Exclusive Interview: Charlie Sloth “I will use my brand as a vehicle for these artists”

The radio DJ and personality's debut compilation album is out this week, and we had some time to talk shop...

Joe Walker

3 years ago

By Joe Walker

Hood Heat press shot

It’s been just over a year since Charlie Sloth began his Saturday night rap show on BBC Radio 1, and it’s to his credit that the controversy that came with him replacing Tim Westwood on the station (having already taken his weekday drive-time show on 1Xtra) seems a distant memory. The combination of his larger-than-life personality and love of UK underground music serves him well as both a radio presenter and specialist DJ, and his seamless transition between the two is what makes him such a force.

Well, that and his work ethic. The self-proclaimed “People’s Prince,” “the best-looking fat guy in the Universe” and, as he told it when we met him, “the biggest hip-hop DJ and tastemaker for urban music in Europe” isn’t short of confidence, but do not mistake him for someone resting on his laurels. Charlie sat with us for an half an hour to discuss his Hood Heat Vol.1  album being released on Naughty Boy’s record label, and had plenty to say (filling silence with ease, the trait of a true radio pro) on what’s taken him this far and why he will still be moving forward in the coming years.

Hi Charlie. Given the amount of radio shows you do a week, how often are you actually able to go out and do live shows, particularly outside of the UK?
It depends where it is. Obviously I’ve got six radio shows a week so as long as I can get to and from where it is within an hour or two, I can do it. I’ve played Barcelona quite a few times over the last year, Amsterdam, Ireland and obviously all the holiday destinations. I do a minimum of three shows a week, and sometimes I’ll do seven. It depends on what’s going on in my schedule that week and other commitments I’ve got, because there’s so many other things that I do too, whether that be TV or production too. It’s just trying to balance that schedule.

What is it like for you to manage and live that kind of exhausting schedule?
I come from a family where if you don’t work hard, you starve. My mum had three cleaning jobs, so I’ve always seen people in my family work hard. My granddad was from the Seychelles, and when he came here he just had a pair of jeans, trainers and a t-shirt but he built up a business to look after his family. It’s always been instilled in me that if you work hard you’ll reap the rewards, and I’ve always been like that throughout my career. 

People are like ‘ah you’ve made it, you’re sick bruv, you’re living the dream’, but they don’t realize what goes into that. Still now, I work seven days a week and I’ll do 18 hours a day. I’m a father as well as an entertainer, I always take pride in making sure that every morning I get my kids ready and take them to school, so I’ll be coming back from the club at 6am having not slept, but I crack on and make their breakfast. Every day I work from when the sun rises, to when the sun rises, and that’s a big part of why I’ve blown up so quickly. Everything’s a process because I’m putting in the groundwork and building upon it. If I slow down, the next Charlie Sloth is coming to steal my spot and I ain’t having that. I know in my head you’ve got to work 20 hours a day, seven days a week so you can beat me by two hours a day and start catching up. I know a lot of these cats are lazy so it ain’t happening. Work ethic for me is everything.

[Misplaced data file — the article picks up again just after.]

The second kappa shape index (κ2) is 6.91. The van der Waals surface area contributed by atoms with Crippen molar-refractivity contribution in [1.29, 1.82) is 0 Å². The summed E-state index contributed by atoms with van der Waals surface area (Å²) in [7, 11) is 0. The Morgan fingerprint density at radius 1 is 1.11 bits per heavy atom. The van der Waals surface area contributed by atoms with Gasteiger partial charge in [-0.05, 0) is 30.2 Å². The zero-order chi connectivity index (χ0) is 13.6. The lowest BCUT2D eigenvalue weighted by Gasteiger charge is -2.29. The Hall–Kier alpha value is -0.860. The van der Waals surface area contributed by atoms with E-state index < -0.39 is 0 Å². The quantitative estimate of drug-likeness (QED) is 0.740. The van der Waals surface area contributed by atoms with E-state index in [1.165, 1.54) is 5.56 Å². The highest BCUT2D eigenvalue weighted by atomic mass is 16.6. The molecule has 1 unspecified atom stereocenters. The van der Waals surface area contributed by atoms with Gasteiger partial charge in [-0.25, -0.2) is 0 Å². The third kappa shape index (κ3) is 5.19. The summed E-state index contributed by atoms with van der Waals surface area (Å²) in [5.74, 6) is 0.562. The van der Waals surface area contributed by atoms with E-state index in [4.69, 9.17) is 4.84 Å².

Is there only room for one of you?
I’m very supportive of people. I’m not trying to shut anybody down, I want everyone to be me because if there are 20 of me, the scene’s huge and that’s a beautiful thing. I’m not trying to be the only guy, I’m just setting that bar. If you wanna be me, catch up and keep up, if not stick to doing what you’re doing. I’ve seen so many DJs over the years just be comfortable and complacent, and they think it’s about them…’llow that! It’s never been about that for me, I’m about the scene. Anyone who knows me and anyone who’s seen my progression – whether it be as a DJ, artist or producer – it’s always been about the scene, and that is still very much what I’m about.

Is it not about that for enough of the other DJs then?
I’ll always put the scene before me, whereas other DJs get caught up in themselves and start thinking it’s about them, worrying about how much they’re getting paid and what’s happening for them. Worry about the scene and make the scene big enough, then your career’s gonna be cool. I know that if I make this popular, and this plate big enough for everyone then everyone’s gonna keep eating and everyone’s gonna remember that I’m the guy that made that plate full. I like to think that so that if the plates start running out, man will be like ‘you know what Sloth? Have some of mine bro. I don’t wanna see you going hungry’ and that’s how life works.

What made you decide to be the one to try and make that plate bigger, especially since you were a rapper yourself just a few years ago?
It’s funny how life works out. I’d just come off the back of doing 68 episodes of Being Charlie Sloth, and it was the biggest online hip-hop show. I had four deals on the table – three of those in America – with major labels all offering good money. I’d done six [stand-in shows] with Wretch 32 on 1Xtra and I remember them calling us in for a meeting. They were like ‘you two are really good on the radio together, you’re really funny, you know your stuff and we want to offer you a show’.

We were both like…rah. I mean Wretch had deals on the table as well, we were both artists at that point. We sat down and initially both of us were like nah, but then there was like a Eureka moment where I realised I can become that guy that helps everyone else, and that martyr that sacrifices my career for the better of the industry. I believed in myself, I knew if I got in that BBC building it’s a wrap for these DJs. They don’t understand this work ethic that I’ve got. I’m a beast. I can be an artist, have three, maybe five years of success and earn some money…or I can be someone that actually does something for this game, this industry and this music that I love and I’m passionate about, and so I said ‘do you know what, I’m gonna do it.’ I remember ringing Wretch mad early in the morning, like 3am, he was like “What? Nah, ‘llow it bruv” so I rang the BBC and they were like ‘we wanted you both, we’re not sure if this can work’.